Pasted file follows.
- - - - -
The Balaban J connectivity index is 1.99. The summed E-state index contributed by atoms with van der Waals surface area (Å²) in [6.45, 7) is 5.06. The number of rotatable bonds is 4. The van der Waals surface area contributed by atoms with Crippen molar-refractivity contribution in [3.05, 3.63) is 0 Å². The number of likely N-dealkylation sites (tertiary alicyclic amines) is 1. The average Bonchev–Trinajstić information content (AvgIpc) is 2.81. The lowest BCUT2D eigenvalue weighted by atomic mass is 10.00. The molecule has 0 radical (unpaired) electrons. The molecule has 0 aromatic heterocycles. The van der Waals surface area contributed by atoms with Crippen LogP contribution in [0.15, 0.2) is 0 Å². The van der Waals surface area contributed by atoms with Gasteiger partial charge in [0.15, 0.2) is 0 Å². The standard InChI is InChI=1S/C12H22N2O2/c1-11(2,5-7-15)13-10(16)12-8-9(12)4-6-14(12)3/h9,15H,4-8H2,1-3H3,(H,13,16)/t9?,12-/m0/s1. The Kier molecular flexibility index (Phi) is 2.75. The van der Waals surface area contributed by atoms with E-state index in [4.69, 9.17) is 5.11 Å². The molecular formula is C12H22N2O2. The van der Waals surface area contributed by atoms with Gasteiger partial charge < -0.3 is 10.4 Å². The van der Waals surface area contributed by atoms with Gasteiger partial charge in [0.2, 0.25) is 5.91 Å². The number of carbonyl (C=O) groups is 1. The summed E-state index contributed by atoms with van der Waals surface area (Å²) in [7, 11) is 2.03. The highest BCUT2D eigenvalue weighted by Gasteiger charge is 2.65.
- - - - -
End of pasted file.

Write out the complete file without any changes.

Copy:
The Balaban J connectivity index is 1.99. The summed E-state index contributed by atoms with van der Waals surface area (Å²) in [6.45, 7) is 5.06. The number of rotatable bonds is 4. The van der Waals surface area contributed by atoms with Crippen molar-refractivity contribution in [3.05, 3.63) is 0 Å². The number of likely N-dealkylation sites (tertiary alicyclic amines) is 1. The average Bonchev–Trinajstić information content (AvgIpc) is 2.81. The lowest BCUT2D eigenvalue weighted by atomic mass is 10.00. The molecule has 0 radical (unpaired) electrons. The molecule has 0 aromatic heterocycles. The van der Waals surface area contributed by atoms with Crippen LogP contribution in [0.15, 0.2) is 0 Å². The van der Waals surface area contributed by atoms with Gasteiger partial charge in [0.15, 0.2) is 0 Å². The standard InChI is InChI=1S/C12H22N2O2/c1-11(2,5-7-15)13-10(16)12-8-9(12)4-6-14(12)3/h9,15H,4-8H2,1-3H3,(H,13,16)/t9?,12-/m0/s1. The Kier molecular flexibility index (Phi) is 2.75. The van der Waals surface area contributed by atoms with E-state index in [4.69, 9.17) is 5.11 Å². The molecular formula is C12H22N2O2. The van der Waals surface area contributed by atoms with Gasteiger partial charge < -0.3 is 10.4 Å². The van der Waals surface area contributed by atoms with Gasteiger partial charge in [0.2, 0.25) is 5.91 Å². The number of carbonyl (C=O) groups is 1. The summed E-state index contributed by atoms with van der Waals surface area (Å²) in [7, 11) is 2.03. The highest BCUT2D eigenvalue weighted by Gasteiger charge is 2.65.